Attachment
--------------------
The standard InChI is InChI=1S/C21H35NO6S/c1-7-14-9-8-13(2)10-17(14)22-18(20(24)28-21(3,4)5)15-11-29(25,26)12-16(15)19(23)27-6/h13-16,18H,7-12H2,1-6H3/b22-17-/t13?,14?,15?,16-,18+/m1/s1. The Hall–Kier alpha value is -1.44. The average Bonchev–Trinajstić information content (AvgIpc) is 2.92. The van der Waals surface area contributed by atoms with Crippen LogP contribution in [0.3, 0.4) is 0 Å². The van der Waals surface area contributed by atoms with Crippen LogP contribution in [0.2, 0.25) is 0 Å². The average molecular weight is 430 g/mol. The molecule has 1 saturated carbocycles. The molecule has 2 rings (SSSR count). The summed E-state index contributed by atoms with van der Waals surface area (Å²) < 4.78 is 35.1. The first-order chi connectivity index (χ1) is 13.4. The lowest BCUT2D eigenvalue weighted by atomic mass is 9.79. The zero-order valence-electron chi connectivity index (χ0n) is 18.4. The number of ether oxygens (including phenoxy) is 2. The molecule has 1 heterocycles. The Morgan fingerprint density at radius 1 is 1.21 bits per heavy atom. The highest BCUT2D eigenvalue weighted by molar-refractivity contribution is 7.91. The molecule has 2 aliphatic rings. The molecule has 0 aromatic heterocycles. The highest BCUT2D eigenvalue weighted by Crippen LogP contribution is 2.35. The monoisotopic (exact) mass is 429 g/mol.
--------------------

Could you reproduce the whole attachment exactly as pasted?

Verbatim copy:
The standard InChI is InChI=1S/C21H35NO6S/c1-7-14-9-8-13(2)10-17(14)22-18(20(24)28-21(3,4)5)15-11-29(25,26)12-16(15)19(23)27-6/h13-16,18H,7-12H2,1-6H3/b22-17-/t13?,14?,15?,16-,18+/m1/s1. The Hall–Kier alpha value is -1.44. The average Bonchev–Trinajstić information content (AvgIpc) is 2.92. The van der Waals surface area contributed by atoms with Crippen LogP contribution in [0.3, 0.4) is 0 Å². The van der Waals surface area contributed by atoms with Crippen LogP contribution in [0.2, 0.25) is 0 Å². The average molecular weight is 430 g/mol. The molecule has 1 saturated carbocycles. The molecule has 2 rings (SSSR count). The summed E-state index contributed by atoms with van der Waals surface area (Å²) < 4.78 is 35.1. The first-order chi connectivity index (χ1) is 13.4. The lowest BCUT2D eigenvalue weighted by atomic mass is 9.79. The zero-order valence-electron chi connectivity index (χ0n) is 18.4. The number of ether oxygens (including phenoxy) is 2. The molecule has 1 heterocycles. The Morgan fingerprint density at radius 1 is 1.21 bits per heavy atom. The highest BCUT2D eigenvalue weighted by molar-refractivity contribution is 7.91. The molecule has 2 aliphatic rings. The molecule has 0 aromatic heterocycles. The highest BCUT2D eigenvalue weighted by Crippen LogP contribution is 2.35. The monoisotopic (exact) mass is 429 g/mol.